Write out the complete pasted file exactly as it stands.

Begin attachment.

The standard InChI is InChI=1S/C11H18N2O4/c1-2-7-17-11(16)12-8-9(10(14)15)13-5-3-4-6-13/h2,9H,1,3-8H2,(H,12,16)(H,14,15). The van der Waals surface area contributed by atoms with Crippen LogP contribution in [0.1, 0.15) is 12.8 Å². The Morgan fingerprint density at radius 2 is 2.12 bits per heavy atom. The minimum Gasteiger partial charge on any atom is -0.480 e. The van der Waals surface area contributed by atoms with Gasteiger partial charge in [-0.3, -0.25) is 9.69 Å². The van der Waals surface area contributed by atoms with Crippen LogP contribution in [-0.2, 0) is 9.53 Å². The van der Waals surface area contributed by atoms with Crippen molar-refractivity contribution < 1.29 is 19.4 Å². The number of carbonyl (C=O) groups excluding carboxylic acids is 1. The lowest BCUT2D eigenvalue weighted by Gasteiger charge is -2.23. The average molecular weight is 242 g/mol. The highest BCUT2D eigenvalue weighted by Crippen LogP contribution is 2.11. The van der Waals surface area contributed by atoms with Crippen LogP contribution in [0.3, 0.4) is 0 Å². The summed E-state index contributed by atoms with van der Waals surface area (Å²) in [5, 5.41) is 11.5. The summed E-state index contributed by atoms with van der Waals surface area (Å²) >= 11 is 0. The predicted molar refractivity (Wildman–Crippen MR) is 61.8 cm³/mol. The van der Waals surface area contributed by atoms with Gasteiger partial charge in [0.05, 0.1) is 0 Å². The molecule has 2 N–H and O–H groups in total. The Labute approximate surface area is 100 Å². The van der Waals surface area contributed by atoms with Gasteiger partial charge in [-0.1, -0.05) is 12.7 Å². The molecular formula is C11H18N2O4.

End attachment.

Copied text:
The standard InChI is InChI=1S/C11H18N2O4/c1-2-7-17-11(16)12-8-9(10(14)15)13-5-3-4-6-13/h2,9H,1,3-8H2,(H,12,16)(H,14,15). The van der Waals surface area contributed by atoms with Crippen LogP contribution in [0.1, 0.15) is 12.8 Å². The Morgan fingerprint density at radius 2 is 2.12 bits per heavy atom. The minimum Gasteiger partial charge on any atom is -0.480 e. The van der Waals surface area contributed by atoms with Gasteiger partial charge in [-0.3, -0.25) is 9.69 Å². The van der Waals surface area contributed by atoms with Crippen LogP contribution in [-0.2, 0) is 9.53 Å². The van der Waals surface area contributed by atoms with Crippen molar-refractivity contribution < 1.29 is 19.4 Å². The number of carbonyl (C=O) groups excluding carboxylic acids is 1. The lowest BCUT2D eigenvalue weighted by Gasteiger charge is -2.23. The average molecular weight is 242 g/mol. The highest BCUT2D eigenvalue weighted by Crippen LogP contribution is 2.11. The van der Waals surface area contributed by atoms with Crippen LogP contribution in [0.3, 0.4) is 0 Å². The summed E-state index contributed by atoms with van der Waals surface area (Å²) in [5, 5.41) is 11.5. The summed E-state index contributed by atoms with van der Waals surface area (Å²) >= 11 is 0. The predicted molar refractivity (Wildman–Crippen MR) is 61.8 cm³/mol. The van der Waals surface area contributed by atoms with Gasteiger partial charge in [0.05, 0.1) is 0 Å². The molecule has 2 N–H and O–H groups in total. The Labute approximate surface area is 100 Å². The van der Waals surface area contributed by atoms with Gasteiger partial charge in [-0.1, -0.05) is 12.7 Å². The molecular formula is C11H18N2O4.